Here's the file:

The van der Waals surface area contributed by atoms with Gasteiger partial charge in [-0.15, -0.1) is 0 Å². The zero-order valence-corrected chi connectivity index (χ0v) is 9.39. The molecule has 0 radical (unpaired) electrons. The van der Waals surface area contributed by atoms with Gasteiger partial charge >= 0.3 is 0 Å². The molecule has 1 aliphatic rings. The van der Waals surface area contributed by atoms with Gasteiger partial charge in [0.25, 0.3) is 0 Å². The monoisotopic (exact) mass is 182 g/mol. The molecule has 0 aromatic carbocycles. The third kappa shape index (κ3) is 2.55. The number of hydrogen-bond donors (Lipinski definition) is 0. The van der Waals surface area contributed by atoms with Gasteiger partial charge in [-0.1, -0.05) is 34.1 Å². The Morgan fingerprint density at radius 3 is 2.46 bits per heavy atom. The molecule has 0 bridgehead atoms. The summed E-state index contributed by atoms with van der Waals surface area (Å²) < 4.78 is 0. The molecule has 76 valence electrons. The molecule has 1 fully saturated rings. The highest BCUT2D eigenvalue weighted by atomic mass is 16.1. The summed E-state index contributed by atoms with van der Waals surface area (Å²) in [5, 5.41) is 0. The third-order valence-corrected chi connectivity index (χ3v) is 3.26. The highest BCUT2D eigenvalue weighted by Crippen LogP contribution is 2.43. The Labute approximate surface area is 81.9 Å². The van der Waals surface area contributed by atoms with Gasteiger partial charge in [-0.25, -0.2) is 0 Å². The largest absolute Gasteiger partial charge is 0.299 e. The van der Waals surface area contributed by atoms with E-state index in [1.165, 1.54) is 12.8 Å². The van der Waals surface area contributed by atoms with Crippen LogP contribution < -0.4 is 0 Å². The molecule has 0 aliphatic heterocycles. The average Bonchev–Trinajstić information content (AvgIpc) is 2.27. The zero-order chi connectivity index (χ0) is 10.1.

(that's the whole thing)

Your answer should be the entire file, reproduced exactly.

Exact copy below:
The van der Waals surface area contributed by atoms with Gasteiger partial charge in [-0.15, -0.1) is 0 Å². The zero-order valence-corrected chi connectivity index (χ0v) is 9.39. The molecule has 0 radical (unpaired) electrons. The van der Waals surface area contributed by atoms with Gasteiger partial charge >= 0.3 is 0 Å². The molecule has 1 aliphatic rings. The van der Waals surface area contributed by atoms with Gasteiger partial charge in [0.25, 0.3) is 0 Å². The monoisotopic (exact) mass is 182 g/mol. The molecule has 0 aromatic carbocycles. The third kappa shape index (κ3) is 2.55. The number of hydrogen-bond donors (Lipinski definition) is 0. The van der Waals surface area contributed by atoms with Gasteiger partial charge in [-0.1, -0.05) is 34.1 Å². The Morgan fingerprint density at radius 3 is 2.46 bits per heavy atom. The molecule has 0 bridgehead atoms. The summed E-state index contributed by atoms with van der Waals surface area (Å²) < 4.78 is 0. The molecule has 76 valence electrons. The molecule has 1 fully saturated rings. The highest BCUT2D eigenvalue weighted by atomic mass is 16.1. The summed E-state index contributed by atoms with van der Waals surface area (Å²) in [5, 5.41) is 0. The third-order valence-corrected chi connectivity index (χ3v) is 3.26. The highest BCUT2D eigenvalue weighted by Crippen LogP contribution is 2.43. The Labute approximate surface area is 81.9 Å². The van der Waals surface area contributed by atoms with Gasteiger partial charge in [-0.25, -0.2) is 0 Å². The largest absolute Gasteiger partial charge is 0.299 e. The van der Waals surface area contributed by atoms with E-state index in [1.165, 1.54) is 12.8 Å². The van der Waals surface area contributed by atoms with Crippen LogP contribution < -0.4 is 0 Å². The molecule has 0 aliphatic heterocycles. The average Bonchev–Trinajstić information content (AvgIpc) is 2.27. The zero-order chi connectivity index (χ0) is 10.1.